Wednesday, June 6, 2012

Your social media presence and your PR job hunt

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Ask (almost) anyone in PR these days whether you should have an active presence on social media if you're looking for a job in the industry, and they'll say "yes."

While not every PR job uses social media at this point, most employers want to hire people who keep up with advances in the ways people communicate. After all, if and when their audiences "get there," they want to be ready.

So, get online -- that's the message.

But how much does it matter what you say?

More than you might think.

I've had a couple of interesting conversations recently with people who've discussed this topic with other people, whose position is that they should be able to say whatever's on their mind on social media.

"I shouldn't have to edit myself -- social media is for expressing yourself."

"An employer has no right to hold my opinions against me if I'm otherwise qualified for a job."

Strictly speaking, that's true (within reason). But it's important to remember the importance of context.

It's a fact that we all have the right to free speech (as long as it isn't hate speech). But it's also a fact that most hiring managers do online searches of job candidates -- and that they make judgments based on what they find.

Just as an employer may decide you're not cut out for her corporate office if you show up for your interview dressed for a nightclub, she may make assumptions about your professionalism based on what she finds in your social media footprint.

The online search doesn't take much time -- and if the employer finds you posting things she feels reflect poor personal judgment (e.g. trash-talking current or former employers or clients; expressing discriminatory opinions; appearing to prioritize drinking/drug use over professionalism, etc.), she might just save herself the effort of going any further with the application.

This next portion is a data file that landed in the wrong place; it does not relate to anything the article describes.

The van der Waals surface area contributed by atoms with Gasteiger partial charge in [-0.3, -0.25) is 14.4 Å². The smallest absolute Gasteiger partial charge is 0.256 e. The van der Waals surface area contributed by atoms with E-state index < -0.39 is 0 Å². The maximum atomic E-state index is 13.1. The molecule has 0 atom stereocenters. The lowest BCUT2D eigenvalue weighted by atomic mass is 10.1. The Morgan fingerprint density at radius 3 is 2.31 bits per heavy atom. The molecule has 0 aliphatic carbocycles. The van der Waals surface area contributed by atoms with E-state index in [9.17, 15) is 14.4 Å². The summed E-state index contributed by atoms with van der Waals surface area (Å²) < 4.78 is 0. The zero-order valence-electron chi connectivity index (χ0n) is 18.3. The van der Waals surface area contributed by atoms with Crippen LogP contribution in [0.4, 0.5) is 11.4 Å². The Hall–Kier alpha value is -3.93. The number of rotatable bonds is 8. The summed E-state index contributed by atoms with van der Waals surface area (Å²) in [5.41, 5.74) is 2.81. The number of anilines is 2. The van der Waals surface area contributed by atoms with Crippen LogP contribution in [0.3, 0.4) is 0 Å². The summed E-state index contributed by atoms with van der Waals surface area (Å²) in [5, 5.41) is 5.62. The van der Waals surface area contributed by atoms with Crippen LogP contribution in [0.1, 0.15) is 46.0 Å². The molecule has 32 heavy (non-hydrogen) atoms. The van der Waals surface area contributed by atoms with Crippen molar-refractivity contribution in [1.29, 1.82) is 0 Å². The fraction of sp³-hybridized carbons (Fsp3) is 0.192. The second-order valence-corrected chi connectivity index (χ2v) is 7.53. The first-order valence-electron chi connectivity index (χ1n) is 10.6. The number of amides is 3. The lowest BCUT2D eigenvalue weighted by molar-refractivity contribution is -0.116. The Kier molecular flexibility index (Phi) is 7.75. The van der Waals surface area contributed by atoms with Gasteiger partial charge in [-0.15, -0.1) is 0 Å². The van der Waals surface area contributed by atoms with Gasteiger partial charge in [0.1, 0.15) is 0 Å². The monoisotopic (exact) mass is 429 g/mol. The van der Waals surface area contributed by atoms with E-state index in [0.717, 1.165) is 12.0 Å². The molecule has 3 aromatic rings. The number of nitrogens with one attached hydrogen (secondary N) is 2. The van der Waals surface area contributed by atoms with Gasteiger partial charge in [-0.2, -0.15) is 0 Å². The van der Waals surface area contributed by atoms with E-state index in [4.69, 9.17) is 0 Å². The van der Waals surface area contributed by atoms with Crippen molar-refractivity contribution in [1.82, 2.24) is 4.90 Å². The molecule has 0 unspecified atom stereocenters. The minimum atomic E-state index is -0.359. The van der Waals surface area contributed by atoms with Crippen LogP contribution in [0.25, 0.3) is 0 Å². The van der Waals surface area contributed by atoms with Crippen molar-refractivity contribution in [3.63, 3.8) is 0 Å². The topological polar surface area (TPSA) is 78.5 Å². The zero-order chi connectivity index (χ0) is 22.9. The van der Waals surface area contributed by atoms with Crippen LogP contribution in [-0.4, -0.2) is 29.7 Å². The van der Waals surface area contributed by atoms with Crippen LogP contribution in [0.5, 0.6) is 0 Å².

This doesn't usually extend to expressing yourself politically: most employers (unless they are political parties or affiliated organizations) are unlikely to decide against hiring the right person because of their leanings to the right or to the left. (And if they are, you might want to consider carefully whether you want to work for them anyway.)

But if your social media "brand" communicates "I'm a loose cannon" or "I value partying over anything else" or "I discriminate against people for [insert reason here]," that says something to an employer.

It says "I'm going to be difficult to manage, and I may create problems for the organization both internally and externally."

Think before you post

Just remember: anything you post to social media is "out there" and can be found by a potential employer.

Do you have a right to express yourself? Yes, you do.

Does the employer have the right to choose job candidates based on her own judgement? You bet she does.

If you're looking for work (in PR or anywhere), what the employer perceives trumps everything else. It won't matter what the circumstances were behind that series of tweets or Facebook messages or blog posts -- you may never be given the opportunity to explain the context for a posting that casts you in an undesirable professional light.

You might send joking tweets which your friends know to be sarcastic -- but if a potential employer sees those tweets without knowing the context, they could lead to incorrect conclusions about your values and professionalism.

Those incorrect conclusions could cost you a job interview... and you might never know what put you out of the running for a job you wanted.